Why should you and I care about the earth? Most people would probably answer: "Well, because human society will suffer if we don't" or "Because we owe it to our children and grandchildren to leave them a healthy planet."
The ELCA social statement on the environment, "Caring for Creation: Vision, Hope, and Justice," gives a different, bigger and perhaps surprising answer. It tells us that we should care about the rest of creation because that is our job — this is why God creates us. It also insists that the Bible tells us that caring for creation is a matter of justice and a deeply spiritual matter.
The social statement is like that — clear, pithy and constructively challenging. Take the time to read it for yourself, bearing in mind recent situations reported in the news. This statement is shorter than many, easy to read, and contains lots to make a Christian reflect in fresh ways about the environment and our special responsibility to it. While the statement was adopted by the 1993 Churchwide Assembly, it remains timely and relevant today.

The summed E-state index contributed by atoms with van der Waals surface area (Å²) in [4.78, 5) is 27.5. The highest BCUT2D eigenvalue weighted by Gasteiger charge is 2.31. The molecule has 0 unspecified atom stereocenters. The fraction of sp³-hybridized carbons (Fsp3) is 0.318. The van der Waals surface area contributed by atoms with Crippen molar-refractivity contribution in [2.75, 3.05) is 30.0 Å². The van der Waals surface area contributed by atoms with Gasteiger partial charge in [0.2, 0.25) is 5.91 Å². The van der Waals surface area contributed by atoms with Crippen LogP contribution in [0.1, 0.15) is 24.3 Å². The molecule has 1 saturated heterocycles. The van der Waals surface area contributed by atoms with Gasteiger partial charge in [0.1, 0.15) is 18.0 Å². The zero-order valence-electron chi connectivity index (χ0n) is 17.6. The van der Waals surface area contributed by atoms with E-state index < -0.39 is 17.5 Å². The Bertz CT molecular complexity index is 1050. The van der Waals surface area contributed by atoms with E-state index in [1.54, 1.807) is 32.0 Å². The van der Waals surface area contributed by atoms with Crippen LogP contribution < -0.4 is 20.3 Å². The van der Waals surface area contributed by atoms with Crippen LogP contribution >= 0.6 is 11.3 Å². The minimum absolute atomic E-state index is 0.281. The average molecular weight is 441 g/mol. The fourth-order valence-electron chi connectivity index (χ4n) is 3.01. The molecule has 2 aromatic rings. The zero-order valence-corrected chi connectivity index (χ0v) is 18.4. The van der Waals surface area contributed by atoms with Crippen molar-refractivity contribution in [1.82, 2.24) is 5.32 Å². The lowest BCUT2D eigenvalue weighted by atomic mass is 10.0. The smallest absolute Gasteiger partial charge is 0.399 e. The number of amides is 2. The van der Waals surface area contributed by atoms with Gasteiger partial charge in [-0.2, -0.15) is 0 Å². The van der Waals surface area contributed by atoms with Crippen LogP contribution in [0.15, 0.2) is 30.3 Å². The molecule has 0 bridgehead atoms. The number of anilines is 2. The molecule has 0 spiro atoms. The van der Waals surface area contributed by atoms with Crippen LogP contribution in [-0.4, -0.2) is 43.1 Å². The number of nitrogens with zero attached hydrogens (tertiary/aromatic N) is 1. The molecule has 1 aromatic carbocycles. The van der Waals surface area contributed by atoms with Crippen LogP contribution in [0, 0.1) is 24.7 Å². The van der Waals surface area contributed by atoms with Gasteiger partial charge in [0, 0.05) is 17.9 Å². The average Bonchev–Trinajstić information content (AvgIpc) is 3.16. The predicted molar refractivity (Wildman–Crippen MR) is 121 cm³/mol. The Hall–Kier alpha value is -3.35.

"Caring for Creation" relies upon a biblical vision of wholeness for creation. It depends upon a Christian understanding of the human role to serve in creation, and a hope rooted in God's faithfulness. It leaves no question: God is at work seeking wholeness and justice for the creation, and God calls us to be hands in this work.
The statement speaks to each of us since individually and collectively we all can contribute to this work. Each of us was made to be a caretaker of creation.
As people of the ELCA we have answered the call to care for creation in certain respects, but we should not be surprised that this powerful statement calls the whole church to rededicate itself today as "captives of hope, and vehicles of God's promise."
This ELCA social statement and accompanying study guide are available for free download at www.elca.org/socialstatements. You can order a free printed copy online at that address or by calling 800-638-3522, ext. 2580.
© 2016 Augsburg Fortress, Publishers